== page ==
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On a trip to Georgia, I enter a restaurant with my partner, who is male. “Sorry,” the maître-d’ says, “we don’t serve homosexuals.”
According to the law being debated in Georgia — quite similar to the one just vetoed by Arizona Gov. Jan Brewer — this would be perfectly legal. That law — like others rejected by legislators in South Dakota, Kansas, Idaho, and Tennessee — is the latest salvo in a long campaign to redefine “religious liberty” to include the liberty to discriminate against other people.
The campaign targets women as well as LGBTs. Next month, the United States Supreme Court will determine whether corporations have consciences, and if so, whether they can opt out of laws on the basis of them. This will immediately affect millions of women who want contraception covered by their insurance (as is, say, Viagra). But it will also impact millions more who corporations may wish not to serve or employ — like me and my partner.
When a woman takes a birth control pill, is there really shared moral responsibility between the woman and her employer who enabled an insurance company to pay for it?
On the face of it, these controversies are about a basic conflict between two sets of rights: the right to practice one’s religion (which may involve discriminating against some people) and the right to be free from discrimination.
But in fact, this whole frame is mistaken. What it misses is the moral incoherence of the “religious liberty” position.
Is it ethically, philosophically, or even logically the case that providing an option as part of an insurance plan is the same as exercising that option? Is it the same as providing contraception? When a woman takes a birth control pill, is there really shared moral responsibility between the woman and her employer who enabled an insurance company to pay for it?
Or take the example of the restaurant in Georgia. Is it true that serving a gay couple dinner is tantamount to accepting homosexuality? Am I approving of the “lifestyle choices” of everyone who visits my restaurant? Gun owners? Pet owners? Feminists? Is that what operating a business means?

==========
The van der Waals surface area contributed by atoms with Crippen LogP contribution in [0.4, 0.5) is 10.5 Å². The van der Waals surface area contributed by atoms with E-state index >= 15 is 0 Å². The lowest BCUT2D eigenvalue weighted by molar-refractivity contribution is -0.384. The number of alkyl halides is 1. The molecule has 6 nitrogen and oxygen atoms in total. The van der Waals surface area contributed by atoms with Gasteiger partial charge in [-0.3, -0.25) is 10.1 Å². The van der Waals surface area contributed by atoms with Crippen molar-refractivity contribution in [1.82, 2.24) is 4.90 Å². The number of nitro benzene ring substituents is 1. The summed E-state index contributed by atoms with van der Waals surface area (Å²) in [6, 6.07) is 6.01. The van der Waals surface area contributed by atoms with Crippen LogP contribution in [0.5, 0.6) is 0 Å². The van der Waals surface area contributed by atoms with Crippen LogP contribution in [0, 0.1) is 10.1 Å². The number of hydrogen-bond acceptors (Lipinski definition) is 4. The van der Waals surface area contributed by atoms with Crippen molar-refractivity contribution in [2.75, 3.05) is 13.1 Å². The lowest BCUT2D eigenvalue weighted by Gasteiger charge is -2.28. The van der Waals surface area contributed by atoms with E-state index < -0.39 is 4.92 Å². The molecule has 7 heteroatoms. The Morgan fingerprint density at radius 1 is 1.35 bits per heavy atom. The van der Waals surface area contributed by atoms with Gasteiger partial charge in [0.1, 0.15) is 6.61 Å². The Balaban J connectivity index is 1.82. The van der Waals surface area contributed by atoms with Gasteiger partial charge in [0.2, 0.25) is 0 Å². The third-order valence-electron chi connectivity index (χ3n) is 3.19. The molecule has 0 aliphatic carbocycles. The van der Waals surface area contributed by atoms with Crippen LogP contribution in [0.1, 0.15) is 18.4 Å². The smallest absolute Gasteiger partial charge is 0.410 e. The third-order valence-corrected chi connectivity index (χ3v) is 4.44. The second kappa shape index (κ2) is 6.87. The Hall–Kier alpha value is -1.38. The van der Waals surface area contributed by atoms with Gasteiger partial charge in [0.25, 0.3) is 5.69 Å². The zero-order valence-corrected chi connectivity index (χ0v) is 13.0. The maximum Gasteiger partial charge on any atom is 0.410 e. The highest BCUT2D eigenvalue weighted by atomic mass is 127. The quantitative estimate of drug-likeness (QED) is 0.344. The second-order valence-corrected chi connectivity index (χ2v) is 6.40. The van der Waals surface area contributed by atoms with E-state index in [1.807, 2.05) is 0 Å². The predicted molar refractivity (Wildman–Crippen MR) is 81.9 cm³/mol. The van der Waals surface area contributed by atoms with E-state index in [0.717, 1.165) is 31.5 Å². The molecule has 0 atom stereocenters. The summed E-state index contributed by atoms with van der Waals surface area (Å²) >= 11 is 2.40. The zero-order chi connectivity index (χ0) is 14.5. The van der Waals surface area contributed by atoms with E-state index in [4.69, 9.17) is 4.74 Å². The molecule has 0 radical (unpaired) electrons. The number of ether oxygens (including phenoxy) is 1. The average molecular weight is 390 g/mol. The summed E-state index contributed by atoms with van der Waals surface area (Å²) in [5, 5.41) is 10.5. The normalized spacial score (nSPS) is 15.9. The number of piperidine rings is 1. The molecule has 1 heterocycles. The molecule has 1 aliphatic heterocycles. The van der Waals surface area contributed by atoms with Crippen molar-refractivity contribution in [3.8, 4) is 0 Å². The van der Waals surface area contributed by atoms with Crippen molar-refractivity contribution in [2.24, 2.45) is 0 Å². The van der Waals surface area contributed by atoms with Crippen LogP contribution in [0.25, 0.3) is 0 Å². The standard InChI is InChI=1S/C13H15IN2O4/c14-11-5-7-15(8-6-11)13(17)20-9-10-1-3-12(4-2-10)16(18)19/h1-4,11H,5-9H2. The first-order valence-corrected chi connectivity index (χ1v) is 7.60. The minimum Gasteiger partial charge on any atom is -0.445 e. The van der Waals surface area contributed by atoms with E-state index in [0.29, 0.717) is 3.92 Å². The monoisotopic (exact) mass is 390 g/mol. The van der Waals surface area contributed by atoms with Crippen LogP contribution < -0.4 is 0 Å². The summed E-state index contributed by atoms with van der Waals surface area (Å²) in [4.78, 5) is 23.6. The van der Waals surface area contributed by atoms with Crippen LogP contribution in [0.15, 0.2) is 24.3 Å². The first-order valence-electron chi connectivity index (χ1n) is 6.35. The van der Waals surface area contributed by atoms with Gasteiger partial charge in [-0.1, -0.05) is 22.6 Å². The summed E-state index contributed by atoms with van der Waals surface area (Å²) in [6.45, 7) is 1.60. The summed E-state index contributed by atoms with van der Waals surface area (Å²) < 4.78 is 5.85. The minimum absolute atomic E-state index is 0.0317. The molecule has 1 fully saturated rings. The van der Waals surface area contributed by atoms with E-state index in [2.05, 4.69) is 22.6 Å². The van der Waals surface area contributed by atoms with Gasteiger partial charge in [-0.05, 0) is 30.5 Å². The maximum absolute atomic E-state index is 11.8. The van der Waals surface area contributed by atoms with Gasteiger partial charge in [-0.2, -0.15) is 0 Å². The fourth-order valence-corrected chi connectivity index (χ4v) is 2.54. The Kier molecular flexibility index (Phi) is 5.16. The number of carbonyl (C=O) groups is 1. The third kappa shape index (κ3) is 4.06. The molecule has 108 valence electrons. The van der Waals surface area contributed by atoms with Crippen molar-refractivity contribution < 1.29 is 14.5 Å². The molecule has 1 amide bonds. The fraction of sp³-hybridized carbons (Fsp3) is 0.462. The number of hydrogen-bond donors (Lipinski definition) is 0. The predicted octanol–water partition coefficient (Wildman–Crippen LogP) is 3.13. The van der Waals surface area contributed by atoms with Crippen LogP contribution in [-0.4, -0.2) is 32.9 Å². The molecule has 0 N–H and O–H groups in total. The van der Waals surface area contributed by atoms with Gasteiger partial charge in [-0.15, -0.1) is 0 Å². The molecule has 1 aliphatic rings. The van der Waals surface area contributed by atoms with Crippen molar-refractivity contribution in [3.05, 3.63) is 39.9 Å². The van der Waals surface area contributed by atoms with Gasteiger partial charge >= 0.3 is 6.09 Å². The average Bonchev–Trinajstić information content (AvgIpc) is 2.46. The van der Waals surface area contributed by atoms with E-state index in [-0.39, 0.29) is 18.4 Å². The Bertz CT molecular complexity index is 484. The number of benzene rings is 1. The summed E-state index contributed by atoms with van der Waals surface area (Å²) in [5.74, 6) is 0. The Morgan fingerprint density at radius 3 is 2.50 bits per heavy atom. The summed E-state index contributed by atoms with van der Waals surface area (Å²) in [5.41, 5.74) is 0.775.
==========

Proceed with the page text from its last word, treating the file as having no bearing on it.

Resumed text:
Of course not. But it’s a difficult question to adjudicate. Courts justifiably fear to tread into the activity of adjudicating the reasonableness of religious views. Not only is doing so a violation of the First Amendment, but it is not at all clear how such adjudication should proceed.
At the same time, we’re not at square one, either. Supreme Court precedent has long recognized that just because someone asserts a religious belief does not mean that courts will accept it. Usually, this issue arises in the case of new religious movements (the scholarly term for “cults”), whose members have asserted all kinds of wacky religious requirements: eating only natural foods; sleeping on special linens in prison. Occasionally, they have been extended to mainstream religions, though usually only when someone says their religion forbids them from paying taxes.
Here, though, no court need reach the question of whether it is reasonable to disapprove of homosexuality or contraception. The question is whether it is reasonable to move from that disapproval to the conclusions that Hobby Lobby and the “religious liberty” movement assert. We do not question the former — but we do question the latter.
If a hotel puts me up for the night, I may have sex with my partner, practice voodoo, or injure myself with the hairdryer. None of these actions are the hotel’s responsibility.
First, there is the simple matter that businesses are not individuals. Courts, and common sense, have long affirmed Jesus’s admonition to render unto Caesar what is Caesar’s and unto God what is God’s (Matthew 22:21). When a business opens its doors, it is participating in a marketplace, and that marketplace has rules. Obeying those rules is not the same as taking moral responsibility for everything that doing so entails.
Second, it is simply not the case, logically speaking, that providing insurance coverage is taking moral responsibility for how it is used. Would Hobby Lobby be liable if an employee overdosed on painkillers, paid for by its insurance plan? Obviously not. Then likewise here: they cannot assert a religious liberty claim for an action someone else decides to take.
So, too, if a hotel puts me up for the night, I may have sex with my partner, practice voodoo, or injure myself with the hairdryer. None of these actions are the hotel’s responsibility, and thus none may be asserted as a reason to refuse me service.
There is no causal nexus between a business — even a sole proprietorship — obeying commercial laws and the businesses owner’s moral culpability. It may be distasteful for a conservative evangelical to decorate a gay wedding cake, but it is not immoral.
Admittedly, this syllogistic reasoning treads close to the border of evaluating religious beliefs. But it does not transgress it. And it tracks more closely how most Americans view these issues.
In 1960, the owner of that Woolworth’s lunch counter may well have believed that he was religiously and morally forbidden from serving African Americans. But he was wrong. And courts were right to use the force of law against him.
Note: The opinions expressed in this essay belong to the author.